Other YouGov data indicate that involvement in palm oil production also has the potential to influence consumers’ purchasing decisions as well as their perceptions of a brand. For example, 72% of UK consumers say they would be concerned and half say that they would consider switching their bank/building society if it was found to be supporting companies who cut down trees to assist in palm oil production.

“Brands whose supply chain could be implicated in palm oil production and/or the haze therefore risk not just reputational damage but also a decline in their customer base,” Tracy added.

Not a new issue

The issue of using unsustainable palm oil by brands is not a new one. Just last month, the World Wide Fund for Nature (WWF) released a report showing that the issue “remains prevalent among brands in Southeast Asia”. The report added that brands in Singapore are no different, with two-thirds of home grown brands not being transparent about their palm oil usage. Meanwhile, a larger proportion (78%) does not source sustainable palm oil.

This was according to the WWF Palm Oil Buyers’ Scorecard for Malaysia and Singapore 2017, which is an initiative to introduce transparency into Southeast Asia’s palm oil industry. According to the scorecard, non-disclosure and lack of action was higher among brands in Singapore and Malaysia, compared to global brands.

The report found 30% of regional brands responding to WWF and only three have public commitments on palm oil use. In comparison, global brands had an 80% response rate and over 60% have palm oil commitments.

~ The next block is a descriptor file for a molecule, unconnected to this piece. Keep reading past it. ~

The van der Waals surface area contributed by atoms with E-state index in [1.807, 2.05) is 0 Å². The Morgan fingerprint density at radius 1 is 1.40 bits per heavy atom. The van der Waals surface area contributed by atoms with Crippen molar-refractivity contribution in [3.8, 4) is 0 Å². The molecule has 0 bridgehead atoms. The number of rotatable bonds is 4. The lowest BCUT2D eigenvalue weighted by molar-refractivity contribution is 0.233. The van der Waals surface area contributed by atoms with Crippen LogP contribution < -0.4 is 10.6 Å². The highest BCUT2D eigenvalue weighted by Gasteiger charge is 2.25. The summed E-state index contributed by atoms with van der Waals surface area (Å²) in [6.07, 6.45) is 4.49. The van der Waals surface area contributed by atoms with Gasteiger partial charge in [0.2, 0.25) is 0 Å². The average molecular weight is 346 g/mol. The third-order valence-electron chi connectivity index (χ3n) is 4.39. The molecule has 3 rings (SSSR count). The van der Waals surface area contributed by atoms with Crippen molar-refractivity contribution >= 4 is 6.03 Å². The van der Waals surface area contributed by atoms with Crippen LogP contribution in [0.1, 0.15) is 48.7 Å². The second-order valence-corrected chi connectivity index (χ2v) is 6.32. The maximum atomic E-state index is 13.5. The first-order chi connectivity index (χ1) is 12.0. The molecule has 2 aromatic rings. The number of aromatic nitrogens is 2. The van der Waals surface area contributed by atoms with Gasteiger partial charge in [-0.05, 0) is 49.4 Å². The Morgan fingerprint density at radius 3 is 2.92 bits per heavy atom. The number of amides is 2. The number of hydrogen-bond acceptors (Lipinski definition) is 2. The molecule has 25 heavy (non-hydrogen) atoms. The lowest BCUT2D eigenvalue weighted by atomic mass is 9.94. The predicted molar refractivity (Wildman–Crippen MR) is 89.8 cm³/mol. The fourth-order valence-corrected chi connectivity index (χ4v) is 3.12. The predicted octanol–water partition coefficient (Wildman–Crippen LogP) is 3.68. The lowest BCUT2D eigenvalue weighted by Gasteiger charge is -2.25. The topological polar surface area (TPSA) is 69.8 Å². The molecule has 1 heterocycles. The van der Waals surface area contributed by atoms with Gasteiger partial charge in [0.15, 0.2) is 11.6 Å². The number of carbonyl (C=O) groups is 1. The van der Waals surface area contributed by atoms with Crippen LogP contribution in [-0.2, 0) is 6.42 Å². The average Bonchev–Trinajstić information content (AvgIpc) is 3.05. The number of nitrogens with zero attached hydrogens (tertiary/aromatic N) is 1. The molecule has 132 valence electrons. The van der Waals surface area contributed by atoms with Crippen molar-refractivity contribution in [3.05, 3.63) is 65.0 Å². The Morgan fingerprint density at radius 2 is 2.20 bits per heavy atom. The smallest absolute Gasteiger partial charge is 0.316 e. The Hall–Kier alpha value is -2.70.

Brands cited internal factors such as capacity issues and higher costs as obstacles in the switch to sustainable palm oil. However, WWF counter highlighted that current industry rates for sustainable palm oil options start at less than $0.01 more per litre. While consumer demand plays a key role in sustainability decisions by brands, there is a perceived lack of demand for sustainable palm oil by customers in Singapore.

In response to these findings, WWF-Singapore launched a campaign encouraging consumers to send emails to brands via palmoil.sg. Through these emails, local CEOs are urged to take a pledge to be transparent with their palm oil use and start taking steps to source sustainable palm oil.

Since the campaign launched, Bee Cheng Hiang, Commonwealth Capital and Tung Lok have made commitments to begin their journey on sustainable palm oil by signing WWF’s pledge.

Meanwhile, two local companies, namely Denis Asia Pacific (Ayam Brand) and Wildlife Reserves Singapore were said to be in the lead for sustainable palm oil use. According to the report, both are already sourcing sustainable palm oil and are involved in industry-led platforms such as SASPO (Southeast Asia Alliance for Sustainable Palm Oil).

Unsustainable palm oil production has been linked to negative environmental impacts such as deforestation and the haze. Despite this, the report added that it remains the world’s most efficient and flexible oil, used widely in F&B, household and cosmetic products.

Published by WWF, the Scorecard assesses the buying and sourcing of palm oil by local retailers, manufacturers and food service brands. The study assessed 47 local companies across Malaysia and Singapore. There were 27 Singapore companies, selected based on criteria such as the use of palm oil, market leadership, as well as crowd sourced suggestions from members of the public.